Los Angeles Soccer: Lorenzo Cue
Chivas USA opened camp Thursday with physicals and initial meetings, and the Goats begin on-field preparations Friday morning at the Home Depot Center with a new coach and, in many ways, a new club.
Robin Fraser takes charge as the club takes stock, and he brings with him a coaching philosophy that could provide a foundation for Chivas to return to, and surpass, the glories of 2006-09.
The club was perhaps Major League Soccer's most stylish at the time, and a title run in 2007 -- with Maykel Galindo's breakthrough and Ante Razov's cerebral play up top -- would have been appropriate. Chivas has never won a playoff series.
Fraser is looking to quickly turn last year's losers into contenders. Chivas went 8-18-4 and finished last in the Western Conference after losing its veteran core of players to departures and retirement.
Here's what you need to know heading into preseason camp:
The new face of the organization is Fraser's. The first-time head coach -- a former Galaxy star lauded for his work as an assistant coach at Real Salt Lake -- and his staff (including former Galaxy and UCLA star Greg Vanney) say they have a plan in mind, a sort of total-football approach to team harmony, that will supplant the foundation that crashed last year.
The arrival of two veterans -- central defender Jimmy Conrad (Temple City/Temple City HS and UCLA), acquired in the re-entry draft, and forward Alejandro Moreno, a former Galaxy striker picked up in a trade -- will play well into Fraser's team building, bringing veteran savvy and, especially Conrad, leadership qualities that the club lacked last year.
The Goats were masterful at the draft, pulling in five genuine prospects. Defender Zarek Valentin, the No. 4 overall pick (a central defender at Akron who will move to the right for Chivas), is considered can't-miss, and fellow first-rounder Victor Estupiñan, from Ecuador, is a most enticing forward. Their ability to contribute immediately will be crucial, but both are long-range selections.
Tristan Bowen (Van Nuys), who will be 20 on Jan. 30, arrives after a promising second season with the Galaxy. Three more draftees -- midfielders Jon Okafor (Brown) and Ernesto Carranza (Sacramento State) and defender Curtis Ushedo (Alabama-Birmingham) -- will battle for roster spots. So will former Chivas USA winger Francisco “Panchito” Mendoza, who will join training as a non-roster guest.
A Chivas USA official confirmed Wednesday that Juarez departed in the wake of Vasquez's firing and that the team is conducting postseason training sessions under the leadership of the remaining coaching staff.
Vasquez was dismissed, managing partner Antonio Cue told ESPN Los Angeles, after he was asked to replace one of his assistant coaches, who would have been reassigned within the organization. Vasquez and Cue said no determination had been made on which coach would be reassigned, and the club official's understanding is that Juarez's name had not been mentioned in the meeting among Vasquez, Cue and Cue's brother, Lorenzo, an executive with Chivas USA LLC, the company that runs the club.
Vasquez brought Juarez, a longtime U.S. Soccer staff coach who served as the first head coach for the San Diego Spirit in the defunct Women's United Soccer Association, onto his staff last January. Juarez, a former head coach at Cal State San Bernardino and Cal Poly Pomona who is technical director of the Claremont Stars youth soccer club, was the instructor when Vasquez received his U.S. Soccer A license. Vasquez was an assistant coach under Juarez at Cal Poly Pomona and with the Spirit.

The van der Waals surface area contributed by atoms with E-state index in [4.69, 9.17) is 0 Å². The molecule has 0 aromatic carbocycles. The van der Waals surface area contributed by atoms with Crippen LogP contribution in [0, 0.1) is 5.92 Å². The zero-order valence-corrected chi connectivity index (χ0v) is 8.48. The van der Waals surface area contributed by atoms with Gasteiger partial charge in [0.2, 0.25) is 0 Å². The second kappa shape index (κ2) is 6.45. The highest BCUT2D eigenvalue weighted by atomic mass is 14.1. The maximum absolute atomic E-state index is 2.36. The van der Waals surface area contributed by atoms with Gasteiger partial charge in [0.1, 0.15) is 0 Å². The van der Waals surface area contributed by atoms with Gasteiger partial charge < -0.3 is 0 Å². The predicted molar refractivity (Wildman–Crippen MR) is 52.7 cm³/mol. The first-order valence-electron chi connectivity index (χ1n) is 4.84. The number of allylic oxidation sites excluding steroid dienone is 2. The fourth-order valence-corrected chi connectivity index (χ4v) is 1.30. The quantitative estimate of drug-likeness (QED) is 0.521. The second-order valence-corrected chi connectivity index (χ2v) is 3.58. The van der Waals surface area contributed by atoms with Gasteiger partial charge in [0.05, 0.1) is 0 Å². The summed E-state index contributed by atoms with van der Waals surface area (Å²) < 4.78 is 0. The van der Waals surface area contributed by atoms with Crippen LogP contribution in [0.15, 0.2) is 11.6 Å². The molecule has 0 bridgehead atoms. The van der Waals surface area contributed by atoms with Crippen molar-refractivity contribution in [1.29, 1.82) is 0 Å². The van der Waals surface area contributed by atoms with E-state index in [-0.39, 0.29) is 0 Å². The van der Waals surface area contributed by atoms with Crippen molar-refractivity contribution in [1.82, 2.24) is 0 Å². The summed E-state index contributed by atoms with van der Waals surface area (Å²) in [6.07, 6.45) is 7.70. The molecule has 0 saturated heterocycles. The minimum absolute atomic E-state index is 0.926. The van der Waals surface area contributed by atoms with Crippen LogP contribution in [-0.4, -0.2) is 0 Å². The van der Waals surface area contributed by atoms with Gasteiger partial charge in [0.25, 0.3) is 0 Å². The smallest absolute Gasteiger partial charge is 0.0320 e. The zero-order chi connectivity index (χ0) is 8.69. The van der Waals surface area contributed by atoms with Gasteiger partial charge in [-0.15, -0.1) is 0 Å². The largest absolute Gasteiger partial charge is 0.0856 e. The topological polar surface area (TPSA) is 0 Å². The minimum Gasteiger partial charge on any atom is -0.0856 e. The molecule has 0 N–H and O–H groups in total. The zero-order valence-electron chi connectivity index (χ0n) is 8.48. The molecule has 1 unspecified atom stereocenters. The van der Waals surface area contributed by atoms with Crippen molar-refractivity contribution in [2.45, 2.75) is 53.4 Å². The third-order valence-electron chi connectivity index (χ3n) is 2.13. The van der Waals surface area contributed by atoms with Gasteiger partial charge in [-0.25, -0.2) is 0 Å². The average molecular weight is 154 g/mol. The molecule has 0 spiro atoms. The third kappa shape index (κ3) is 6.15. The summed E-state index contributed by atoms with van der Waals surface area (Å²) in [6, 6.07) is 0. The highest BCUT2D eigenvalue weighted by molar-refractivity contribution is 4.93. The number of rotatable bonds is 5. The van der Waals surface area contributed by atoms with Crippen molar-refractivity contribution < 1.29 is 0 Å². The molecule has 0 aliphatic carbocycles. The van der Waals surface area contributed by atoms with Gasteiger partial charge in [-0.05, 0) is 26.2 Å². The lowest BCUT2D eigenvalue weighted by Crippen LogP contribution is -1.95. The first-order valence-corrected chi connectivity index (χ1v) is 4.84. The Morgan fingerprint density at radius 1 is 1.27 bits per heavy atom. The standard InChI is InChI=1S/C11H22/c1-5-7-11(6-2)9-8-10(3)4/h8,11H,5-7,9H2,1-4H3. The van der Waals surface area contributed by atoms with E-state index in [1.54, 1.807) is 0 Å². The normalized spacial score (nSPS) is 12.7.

Stephen Hamilton, Chivas USA's director of soccer operations, has begun talking to potential head coaching candidates. There are a dozen names on the list, the club official said, and a source with knowledge of the situation said discussions have been conducted with former U.S. national team forward Eric Wynalda and former Chivas USA midfielder Jesse Marsch, who was on U.S. national team coach Bob Bradley's staff at the World Cup in South Africa. Multiple coaches on the list are based in Mexico, sources said.
As director of soccer Stephen Hamilton said following the Goats' final game, an Oct. 23 loss to Chicago at Home Depot Center: Vasquez was their guy, and the club had every intention of heading into the second year of a three-year plan with him at the helm.
Vasquez and Chivas USA managing partner Antonio Cue provided ESPN Los Angeles identical descriptions of a 3½-hour meeting two days following the Goats' season finale, one that both sides called positive and productive -- until Vasquez was told he would need to jettison one member of his staff.
The meeting -- involving Vasquez, Cue and Cue's brother, Lorenzo, an executive with Chivas USA LLC, the company that manages the club -- was a “great meeting,” Vasquez said, with discussion covering what went right and wrong in an 8-18-4, last-in-the-Western Conference campaign and the best way to improve the club.
Lorenzo Cue mentioned bringing in another assistant coach, and Vasquez, who was given his first head-coaching job by the club last December, said he “thought it was a good suggestion, a positive suggestion.”
By the end of the meeting, Vasquez said, “we had a plan of action going forward, and we felt very positive about going forward and turning this around.” Then, as the meeting was coming to an end, Vasquez was told “somebody from my staff had to go. I was not in agreement with that. I said if somebody was coming in to be part of the group, great. But losing somebody, I'm against it. Because I have a lot of confidence in my assistants, and they have all the knowledge to help us, to help Chivas USA, turn this around.”